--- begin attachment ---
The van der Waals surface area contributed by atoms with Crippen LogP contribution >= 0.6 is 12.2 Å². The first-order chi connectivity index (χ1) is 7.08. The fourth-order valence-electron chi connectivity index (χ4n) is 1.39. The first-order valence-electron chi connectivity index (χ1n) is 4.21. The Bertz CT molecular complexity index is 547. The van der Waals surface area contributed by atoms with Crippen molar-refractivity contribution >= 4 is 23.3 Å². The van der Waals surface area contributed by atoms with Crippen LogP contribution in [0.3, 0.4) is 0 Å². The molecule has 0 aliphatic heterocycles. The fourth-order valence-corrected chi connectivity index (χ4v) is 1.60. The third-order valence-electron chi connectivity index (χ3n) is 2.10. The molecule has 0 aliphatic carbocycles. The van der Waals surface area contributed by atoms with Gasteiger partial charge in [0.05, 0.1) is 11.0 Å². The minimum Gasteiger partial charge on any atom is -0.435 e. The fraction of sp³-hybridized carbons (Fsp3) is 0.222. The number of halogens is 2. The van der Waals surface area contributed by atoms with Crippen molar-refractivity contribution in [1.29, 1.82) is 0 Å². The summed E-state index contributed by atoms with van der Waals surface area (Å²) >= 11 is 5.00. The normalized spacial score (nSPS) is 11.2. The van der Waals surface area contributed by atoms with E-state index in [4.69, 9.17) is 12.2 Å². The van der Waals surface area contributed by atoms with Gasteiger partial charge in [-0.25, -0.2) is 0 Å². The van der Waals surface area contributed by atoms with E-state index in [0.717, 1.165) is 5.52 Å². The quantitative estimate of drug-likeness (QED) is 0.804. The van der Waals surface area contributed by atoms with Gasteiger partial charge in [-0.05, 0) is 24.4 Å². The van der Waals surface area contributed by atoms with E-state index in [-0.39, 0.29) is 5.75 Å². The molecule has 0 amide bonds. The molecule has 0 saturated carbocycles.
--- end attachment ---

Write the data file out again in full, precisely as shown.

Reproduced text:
The van der Waals surface area contributed by atoms with Crippen LogP contribution >= 0.6 is 12.2 Å². The first-order chi connectivity index (χ1) is 7.08. The fourth-order valence-electron chi connectivity index (χ4n) is 1.39. The first-order valence-electron chi connectivity index (χ1n) is 4.21. The Bertz CT molecular complexity index is 547. The van der Waals surface area contributed by atoms with Crippen molar-refractivity contribution >= 4 is 23.3 Å². The van der Waals surface area contributed by atoms with Crippen LogP contribution in [0.3, 0.4) is 0 Å². The molecule has 0 aliphatic heterocycles. The fourth-order valence-corrected chi connectivity index (χ4v) is 1.60. The third-order valence-electron chi connectivity index (χ3n) is 2.10. The molecule has 0 aliphatic carbocycles. The van der Waals surface area contributed by atoms with Gasteiger partial charge in [0.05, 0.1) is 11.0 Å². The minimum Gasteiger partial charge on any atom is -0.435 e. The fraction of sp³-hybridized carbons (Fsp3) is 0.222. The number of halogens is 2. The van der Waals surface area contributed by atoms with Crippen molar-refractivity contribution in [1.29, 1.82) is 0 Å². The summed E-state index contributed by atoms with van der Waals surface area (Å²) >= 11 is 5.00. The normalized spacial score (nSPS) is 11.2. The van der Waals surface area contributed by atoms with E-state index in [4.69, 9.17) is 12.2 Å². The van der Waals surface area contributed by atoms with Gasteiger partial charge in [-0.25, -0.2) is 0 Å². The van der Waals surface area contributed by atoms with E-state index in [0.717, 1.165) is 5.52 Å². The quantitative estimate of drug-likeness (QED) is 0.804. The van der Waals surface area contributed by atoms with Gasteiger partial charge in [-0.05, 0) is 24.4 Å². The van der Waals surface area contributed by atoms with E-state index in [-0.39, 0.29) is 5.75 Å². The molecule has 0 amide bonds. The molecule has 0 saturated carbocycles.